NFA calls for government review of food advertising after McLibel ruling

Press Release

Thursday 17th July 1997

National Food Alliance

5-11 Worship Street
London EC2A 2BH
Phone: 0171 628 2442
Fax: 0171 628 9329

National Food Alliance
The National Food Alliance has today called on the Secretary of State for Culture, Media and Sport, Chris Smith MP, to review the regulation of TV advertising to children by the Independent Television Committee (ITC) and to consider a ban on food advertising directed at children, particularly pre-school children. The NFA's call for tougher rules on advertising to children comes after the judge in the 'McLibel' trial ruled that McDonald's advertising and marketing exploits susceptible children and encourages them to pester their parents.

In its letter to the National Heritage Secretary, the NFA says "Our member organisations, as well as many parents and those concerned with child welfare, are very unhappy that any company or type of advertising or promotion should exploit children in this way."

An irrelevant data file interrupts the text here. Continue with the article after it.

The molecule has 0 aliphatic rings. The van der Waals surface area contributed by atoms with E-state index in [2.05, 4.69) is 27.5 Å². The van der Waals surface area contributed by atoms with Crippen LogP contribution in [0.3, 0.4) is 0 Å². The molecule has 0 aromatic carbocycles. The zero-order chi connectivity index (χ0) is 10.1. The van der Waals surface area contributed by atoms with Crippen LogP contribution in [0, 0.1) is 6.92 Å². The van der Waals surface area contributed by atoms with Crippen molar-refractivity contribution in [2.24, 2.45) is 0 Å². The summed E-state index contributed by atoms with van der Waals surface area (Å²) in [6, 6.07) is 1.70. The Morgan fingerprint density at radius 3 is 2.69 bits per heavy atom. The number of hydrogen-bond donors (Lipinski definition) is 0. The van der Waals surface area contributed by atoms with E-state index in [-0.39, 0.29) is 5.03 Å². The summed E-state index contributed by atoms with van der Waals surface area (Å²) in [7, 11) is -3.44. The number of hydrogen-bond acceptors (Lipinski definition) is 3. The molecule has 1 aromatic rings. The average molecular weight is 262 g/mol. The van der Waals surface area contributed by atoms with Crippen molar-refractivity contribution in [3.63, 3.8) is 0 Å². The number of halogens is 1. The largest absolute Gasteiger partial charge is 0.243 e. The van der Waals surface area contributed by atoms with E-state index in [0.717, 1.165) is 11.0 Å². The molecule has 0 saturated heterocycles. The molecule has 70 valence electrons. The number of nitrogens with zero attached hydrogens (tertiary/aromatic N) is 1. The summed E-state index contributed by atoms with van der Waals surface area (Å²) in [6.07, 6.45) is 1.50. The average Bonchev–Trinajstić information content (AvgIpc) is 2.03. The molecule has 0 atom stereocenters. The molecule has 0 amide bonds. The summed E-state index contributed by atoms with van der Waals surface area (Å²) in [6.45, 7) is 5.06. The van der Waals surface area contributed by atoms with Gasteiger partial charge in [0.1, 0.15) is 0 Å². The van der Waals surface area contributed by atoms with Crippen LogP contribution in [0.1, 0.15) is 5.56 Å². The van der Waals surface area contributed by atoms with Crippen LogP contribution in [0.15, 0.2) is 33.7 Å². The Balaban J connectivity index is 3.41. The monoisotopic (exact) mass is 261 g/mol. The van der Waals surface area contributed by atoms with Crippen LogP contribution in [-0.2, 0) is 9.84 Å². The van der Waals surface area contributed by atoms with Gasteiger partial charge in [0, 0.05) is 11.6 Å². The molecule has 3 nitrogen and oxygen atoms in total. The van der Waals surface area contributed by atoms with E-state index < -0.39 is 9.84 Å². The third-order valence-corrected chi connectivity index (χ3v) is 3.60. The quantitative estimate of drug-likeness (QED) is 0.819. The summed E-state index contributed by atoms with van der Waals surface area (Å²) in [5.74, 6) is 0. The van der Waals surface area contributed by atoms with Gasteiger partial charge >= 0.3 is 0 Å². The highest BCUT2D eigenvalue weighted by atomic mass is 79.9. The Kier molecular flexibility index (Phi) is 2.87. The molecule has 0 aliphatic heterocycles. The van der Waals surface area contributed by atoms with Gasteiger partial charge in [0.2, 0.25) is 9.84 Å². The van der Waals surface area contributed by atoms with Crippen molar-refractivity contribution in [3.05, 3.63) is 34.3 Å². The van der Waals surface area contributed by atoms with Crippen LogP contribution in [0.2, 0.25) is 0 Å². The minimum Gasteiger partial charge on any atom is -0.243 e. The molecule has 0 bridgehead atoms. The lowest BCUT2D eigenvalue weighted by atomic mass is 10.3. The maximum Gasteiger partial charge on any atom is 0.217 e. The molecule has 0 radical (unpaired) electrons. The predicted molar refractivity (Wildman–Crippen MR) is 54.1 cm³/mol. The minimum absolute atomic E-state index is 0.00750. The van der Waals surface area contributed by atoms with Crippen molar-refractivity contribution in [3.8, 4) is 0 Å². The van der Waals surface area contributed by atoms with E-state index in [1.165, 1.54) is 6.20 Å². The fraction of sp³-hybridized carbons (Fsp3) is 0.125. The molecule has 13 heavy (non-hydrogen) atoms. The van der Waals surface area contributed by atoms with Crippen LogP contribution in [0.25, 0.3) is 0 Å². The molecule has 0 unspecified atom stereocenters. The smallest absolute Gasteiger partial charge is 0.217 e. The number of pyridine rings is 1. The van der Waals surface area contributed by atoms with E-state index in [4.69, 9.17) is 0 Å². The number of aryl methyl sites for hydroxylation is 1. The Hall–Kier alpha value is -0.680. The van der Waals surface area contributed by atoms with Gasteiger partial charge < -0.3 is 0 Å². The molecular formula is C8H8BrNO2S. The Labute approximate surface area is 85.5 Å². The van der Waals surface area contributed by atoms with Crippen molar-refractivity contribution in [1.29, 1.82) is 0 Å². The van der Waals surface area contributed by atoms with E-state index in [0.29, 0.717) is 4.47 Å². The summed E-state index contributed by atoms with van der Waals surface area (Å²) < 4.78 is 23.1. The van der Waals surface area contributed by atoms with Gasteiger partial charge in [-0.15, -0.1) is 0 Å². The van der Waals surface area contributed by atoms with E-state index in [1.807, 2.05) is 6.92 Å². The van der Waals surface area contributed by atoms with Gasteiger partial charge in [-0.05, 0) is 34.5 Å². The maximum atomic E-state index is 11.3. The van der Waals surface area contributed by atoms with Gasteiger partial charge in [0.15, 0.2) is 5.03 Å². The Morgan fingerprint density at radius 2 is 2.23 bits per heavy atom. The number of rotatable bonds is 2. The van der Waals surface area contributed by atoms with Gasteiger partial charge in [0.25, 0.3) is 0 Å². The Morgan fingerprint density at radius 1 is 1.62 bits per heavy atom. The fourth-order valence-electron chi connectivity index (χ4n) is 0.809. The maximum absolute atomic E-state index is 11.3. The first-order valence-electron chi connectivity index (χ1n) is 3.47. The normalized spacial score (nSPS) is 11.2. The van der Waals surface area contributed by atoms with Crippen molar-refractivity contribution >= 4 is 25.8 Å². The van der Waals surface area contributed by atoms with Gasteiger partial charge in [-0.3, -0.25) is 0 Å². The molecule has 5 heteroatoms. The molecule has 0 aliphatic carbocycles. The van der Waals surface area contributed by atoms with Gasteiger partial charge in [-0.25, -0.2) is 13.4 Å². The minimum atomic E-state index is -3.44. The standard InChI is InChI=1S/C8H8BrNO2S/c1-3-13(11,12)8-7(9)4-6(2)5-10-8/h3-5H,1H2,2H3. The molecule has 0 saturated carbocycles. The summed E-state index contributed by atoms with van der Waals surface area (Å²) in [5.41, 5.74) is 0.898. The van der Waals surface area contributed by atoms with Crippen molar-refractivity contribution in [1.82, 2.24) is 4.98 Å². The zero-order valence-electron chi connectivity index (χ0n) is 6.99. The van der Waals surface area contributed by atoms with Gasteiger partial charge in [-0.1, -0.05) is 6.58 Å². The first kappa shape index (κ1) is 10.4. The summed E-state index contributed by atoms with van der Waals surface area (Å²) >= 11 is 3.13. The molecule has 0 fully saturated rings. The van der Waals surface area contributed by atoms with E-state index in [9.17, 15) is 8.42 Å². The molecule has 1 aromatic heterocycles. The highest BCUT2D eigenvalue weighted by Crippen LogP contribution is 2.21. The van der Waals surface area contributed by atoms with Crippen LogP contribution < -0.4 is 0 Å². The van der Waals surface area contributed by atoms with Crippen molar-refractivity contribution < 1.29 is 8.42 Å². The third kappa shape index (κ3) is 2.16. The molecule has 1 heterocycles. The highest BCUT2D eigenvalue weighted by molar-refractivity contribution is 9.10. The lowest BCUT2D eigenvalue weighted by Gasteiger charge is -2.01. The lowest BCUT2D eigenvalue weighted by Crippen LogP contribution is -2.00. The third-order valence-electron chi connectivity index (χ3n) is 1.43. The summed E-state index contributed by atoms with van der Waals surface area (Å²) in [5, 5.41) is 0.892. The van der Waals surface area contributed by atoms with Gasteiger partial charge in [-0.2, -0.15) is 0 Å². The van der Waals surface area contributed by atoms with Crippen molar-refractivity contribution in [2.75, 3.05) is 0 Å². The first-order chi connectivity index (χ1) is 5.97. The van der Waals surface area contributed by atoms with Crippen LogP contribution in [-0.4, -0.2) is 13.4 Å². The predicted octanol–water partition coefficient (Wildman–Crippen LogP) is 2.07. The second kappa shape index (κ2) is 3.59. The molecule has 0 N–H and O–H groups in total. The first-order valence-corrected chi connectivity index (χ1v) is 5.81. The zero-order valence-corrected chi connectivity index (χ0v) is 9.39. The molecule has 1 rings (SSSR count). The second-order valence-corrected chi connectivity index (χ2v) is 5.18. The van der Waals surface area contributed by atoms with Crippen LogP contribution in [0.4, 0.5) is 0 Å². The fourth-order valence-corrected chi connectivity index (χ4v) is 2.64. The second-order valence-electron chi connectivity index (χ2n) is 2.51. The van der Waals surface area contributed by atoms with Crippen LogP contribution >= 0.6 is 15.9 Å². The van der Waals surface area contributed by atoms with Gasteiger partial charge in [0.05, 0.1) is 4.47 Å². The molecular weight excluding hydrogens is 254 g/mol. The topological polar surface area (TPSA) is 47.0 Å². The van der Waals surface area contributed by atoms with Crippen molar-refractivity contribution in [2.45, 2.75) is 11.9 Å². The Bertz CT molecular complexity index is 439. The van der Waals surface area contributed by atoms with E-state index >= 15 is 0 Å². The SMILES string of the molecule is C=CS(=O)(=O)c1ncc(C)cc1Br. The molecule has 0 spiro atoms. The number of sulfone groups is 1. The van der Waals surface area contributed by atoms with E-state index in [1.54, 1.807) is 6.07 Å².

Says NFA co-ordinator, Jeanette Longfield: "Advertising regulation is fundamentally flawed if it permits the systematic exploitation of children. The fact that the judge in the 'McLibel' trial has ruled that advertisements which were cleared for broadcast, do exploit susceptible children suggests that the current code is not adequately enforced, or that the code is inadequate to protect children from such exploitation. Either way there needs to be a considered review of the regulation of all advertising to children, not just that for McDonald's."

Notes for Editors:

1. Last year an international survey by Consumers International ('A Spoonful of Sugar') found that the UK had the highest level of advertising during children's programmes of the nine European countries taking part in the survey and that McDonald's was the most heavily advertised product. Some countries, such as Norway and Sweden, do not permit advertising to children under the age of 12, other European countries have rules which do more than the UK to limit the amount of advertising to children, while Australia and Ireland do not allow advertising during programmes for pre-school children.

2. A MORI poll commissioned by the NFA in 1996 found that 65% of parents with children under 16, want to see tougher restrictions on advertising of foods and soft drinks to children.

For further information: Jeanette Longfield / Peta Cottee 0171 628 2442 Dr Mike Rayner 01865 224879

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